The Pennsylvania Posse is just a shell of its former self.
Decimated by tragedy, retirements and defection of both drivers and car owners, sprint car tracks in the Keystone State are struggling to fill their fields on a weekly basis.
We don’t need to look back 20 years or even 10 years to recall the glory days of the Pennsylvania circuit. Within the past six years the following drivers were racing regularly in Pennsylvania: Greg Hodnett, Fred Rahmer, Don Kreitz Jr., Stevie Smith, Doug Esh, Logan Schuchart, Jacob Allen, Brent Marks, Brock Zearfoss, Gerard McIntyre Jr., Pat Cannon, Aaron Ott and Chad Layton.
Imagine a field containing those drivers today. That’s what it was like in Pennsylvania just five or six years ago.
Rahmer, Kreitz and Smith are already in the Hall of Fame. Hodnett will certainly be inducted posthumously, possibly as early as next year. Esh, Schuchart, Marks, Zearfoss and Layton have World of Outlaws victories on their resumes. Cannon, Ott and McIntyre were proven winners in Pennsylvania.
All of those drivers simply cannot be removed from Pennsylvania sprint car racing without being missed.
Where did they go? Rahmer, Kreitz, Smith, Esh, Cannon and Ott have retired. Schuchart, Allen and Marks are World of Outlaws regulars. Zearfoss and McIntyre are travelling with the All Stars. Layton is racing 360s. Hodnett was fatally injured in a racing accident last September.
With the drivers went some successful car owners during that same six-year period. Gone are the likes of Rob Sell, Bobby Allen, Jeff Marks, Moose Zearfoss, Dick Leach, Dave Middleswarth, Matt Highlands, Don Ott, Scott and Chris Dietz and Mark Coldren to name just a few.
It’s not like there were 40 cars in the pits at Williams Grove every Friday night six years ago, but if there were 27 cars, 20 may have been capable of winning. That isn’t the case right now.
Against this backdrop of doom and gloom, the showing that some local drivers made during the World of Outlaws Eastern Spring swing seems all the more remarkable.
The Outlaws rolled into Lincoln Speedway on Wednesday night, May 15, with their 13 touring pros, plus some surprises like Tim Shaffer and the brothers Scelzi. When the dust settled, the Posse’s Lance Dewease and Ryan Smith completed a one-two sweep for the home team.
Only the most loyal Posse fans
could have predicted such an impressive showing for their favorites.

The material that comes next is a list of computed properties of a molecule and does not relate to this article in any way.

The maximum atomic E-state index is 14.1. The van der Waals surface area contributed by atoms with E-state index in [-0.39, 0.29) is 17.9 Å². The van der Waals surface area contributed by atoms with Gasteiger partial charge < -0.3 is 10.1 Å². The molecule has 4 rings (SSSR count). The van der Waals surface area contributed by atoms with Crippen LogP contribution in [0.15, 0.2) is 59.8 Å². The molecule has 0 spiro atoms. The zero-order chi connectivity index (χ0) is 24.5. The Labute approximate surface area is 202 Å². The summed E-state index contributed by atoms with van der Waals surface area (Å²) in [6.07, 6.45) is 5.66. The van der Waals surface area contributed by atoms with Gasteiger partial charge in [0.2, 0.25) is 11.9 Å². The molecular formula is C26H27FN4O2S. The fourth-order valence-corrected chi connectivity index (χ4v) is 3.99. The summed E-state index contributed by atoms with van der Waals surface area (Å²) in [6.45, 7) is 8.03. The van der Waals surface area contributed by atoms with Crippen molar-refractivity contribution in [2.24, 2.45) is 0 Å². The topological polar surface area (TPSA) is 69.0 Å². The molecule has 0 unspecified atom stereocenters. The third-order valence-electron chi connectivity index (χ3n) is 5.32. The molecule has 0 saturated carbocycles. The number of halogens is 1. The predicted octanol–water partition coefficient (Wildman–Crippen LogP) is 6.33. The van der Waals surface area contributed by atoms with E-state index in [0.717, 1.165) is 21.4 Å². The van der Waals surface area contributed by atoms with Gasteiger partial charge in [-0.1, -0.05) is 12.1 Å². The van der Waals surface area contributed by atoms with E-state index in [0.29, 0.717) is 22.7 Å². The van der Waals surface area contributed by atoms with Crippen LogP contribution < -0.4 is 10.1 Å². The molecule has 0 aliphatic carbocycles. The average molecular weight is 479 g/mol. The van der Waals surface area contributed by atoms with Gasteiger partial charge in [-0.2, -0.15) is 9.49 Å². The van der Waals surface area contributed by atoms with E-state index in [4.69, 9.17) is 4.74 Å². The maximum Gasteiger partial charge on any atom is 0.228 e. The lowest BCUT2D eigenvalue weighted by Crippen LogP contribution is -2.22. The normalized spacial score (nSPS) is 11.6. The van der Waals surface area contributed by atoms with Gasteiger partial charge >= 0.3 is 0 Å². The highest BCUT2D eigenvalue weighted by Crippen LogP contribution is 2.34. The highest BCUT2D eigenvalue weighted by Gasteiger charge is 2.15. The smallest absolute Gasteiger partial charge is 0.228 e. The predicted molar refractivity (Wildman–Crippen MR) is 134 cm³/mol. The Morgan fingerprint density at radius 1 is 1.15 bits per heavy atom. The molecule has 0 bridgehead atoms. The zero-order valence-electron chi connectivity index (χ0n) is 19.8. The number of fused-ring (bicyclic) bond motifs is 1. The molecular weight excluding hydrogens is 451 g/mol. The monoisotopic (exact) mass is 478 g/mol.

Next up was a two-night stop at Williams Grove for Morgan Cup weekend. Dewease set fast time and had he not jumped the start and been penalized in his heat he may have put himself in position to win again. But he missed the dash and was never in contention to win the feature.
David Gravel scored one for the Outlaws. Danny Dietrich finished second, giving the Posse fans something to cheer about.
Saturday night at the Grove paid $17,000 to win and Dewease made it look easy in scoring his second World of Outlaws victory in three attempts. WoO champ Donny Schatz settled for second, followed by Dietrich, who notched his second consecutive podium finish. Outlaw Daryn Pitman was fourth, with Pennsylvania’s Freddie Rahmer fifth. That was three local drivers in the top five if you’re counting.
On Tuesday, May 21 the tour moved to New Jersey’s Bridgeport Speedway. Dewease did not enter.
There was no home track advantage at Bridgeport. The race was run on the south Jersey facility’s new three-eighths-mile track, built inside the sweeping five-eighths-mile, and it was the first 410 race ever run on the inner oval.
Dietrich and Schatz swapped the lead a couple of times before Dietrich took over coming to the white flag and went on to score the third win in four races for the Posse.
Only the most loyal Posse fans could have predicted such an impressive showing for their favorites.
While the depth of driving talent and financial backing may not be what it once was in Pennsylvania, there is still enough at the top to make any invaders work for whatever they get.
Dewease, at 53, is still a force to be reckoned with and his fellow Hall of Famers Donnie Kreitz and Davey Brown give him a car that obviously works well on the Pennsylvania tracks.
Dietrich and Ryan Smith are both 31 and haven’t even reached their prime. Their car owners, Gary Kauffman and Mike Heffner, provide them with everything they need to be fast.
Rahmer, at 23, is just scratching the surface of his talent. He has a great mentor in his famous father, who also manages to attract enough sponsorship to field a competitive race car.
Those four drivers were competitive with the Outlaws in May and they proved there are still some fast cars in Pennsylvania. There’s just not as many as there once were.